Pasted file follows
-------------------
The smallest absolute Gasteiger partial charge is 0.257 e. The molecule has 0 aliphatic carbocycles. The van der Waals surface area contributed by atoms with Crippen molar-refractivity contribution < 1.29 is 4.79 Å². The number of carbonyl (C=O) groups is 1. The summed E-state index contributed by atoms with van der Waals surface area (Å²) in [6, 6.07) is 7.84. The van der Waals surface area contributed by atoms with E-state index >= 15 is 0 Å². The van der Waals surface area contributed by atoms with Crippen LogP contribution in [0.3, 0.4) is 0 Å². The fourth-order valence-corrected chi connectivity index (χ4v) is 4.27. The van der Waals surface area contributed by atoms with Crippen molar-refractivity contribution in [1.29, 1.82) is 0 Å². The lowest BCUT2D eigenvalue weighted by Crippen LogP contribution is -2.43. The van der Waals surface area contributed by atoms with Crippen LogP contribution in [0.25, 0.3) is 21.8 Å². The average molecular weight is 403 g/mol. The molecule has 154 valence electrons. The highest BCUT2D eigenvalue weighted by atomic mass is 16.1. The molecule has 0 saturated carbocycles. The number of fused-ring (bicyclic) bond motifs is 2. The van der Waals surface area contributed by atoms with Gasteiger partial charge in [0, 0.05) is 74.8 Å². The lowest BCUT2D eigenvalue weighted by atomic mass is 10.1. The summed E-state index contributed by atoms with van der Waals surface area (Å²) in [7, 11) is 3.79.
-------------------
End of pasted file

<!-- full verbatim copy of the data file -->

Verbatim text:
The smallest absolute Gasteiger partial charge is 0.257 e. The molecule has 0 aliphatic carbocycles. The van der Waals surface area contributed by atoms with Crippen molar-refractivity contribution < 1.29 is 4.79 Å². The number of carbonyl (C=O) groups is 1. The summed E-state index contributed by atoms with van der Waals surface area (Å²) in [6, 6.07) is 7.84. The van der Waals surface area contributed by atoms with E-state index >= 15 is 0 Å². The van der Waals surface area contributed by atoms with Crippen LogP contribution in [0.3, 0.4) is 0 Å². The fourth-order valence-corrected chi connectivity index (χ4v) is 4.27. The van der Waals surface area contributed by atoms with Crippen molar-refractivity contribution in [1.29, 1.82) is 0 Å². The lowest BCUT2D eigenvalue weighted by Crippen LogP contribution is -2.43. The van der Waals surface area contributed by atoms with Crippen LogP contribution in [0.25, 0.3) is 21.8 Å². The average molecular weight is 403 g/mol. The molecule has 154 valence electrons. The highest BCUT2D eigenvalue weighted by atomic mass is 16.1. The molecule has 0 saturated carbocycles. The number of fused-ring (bicyclic) bond motifs is 2. The van der Waals surface area contributed by atoms with Gasteiger partial charge in [0, 0.05) is 74.8 Å². The lowest BCUT2D eigenvalue weighted by atomic mass is 10.1. The summed E-state index contributed by atoms with van der Waals surface area (Å²) in [7, 11) is 3.79.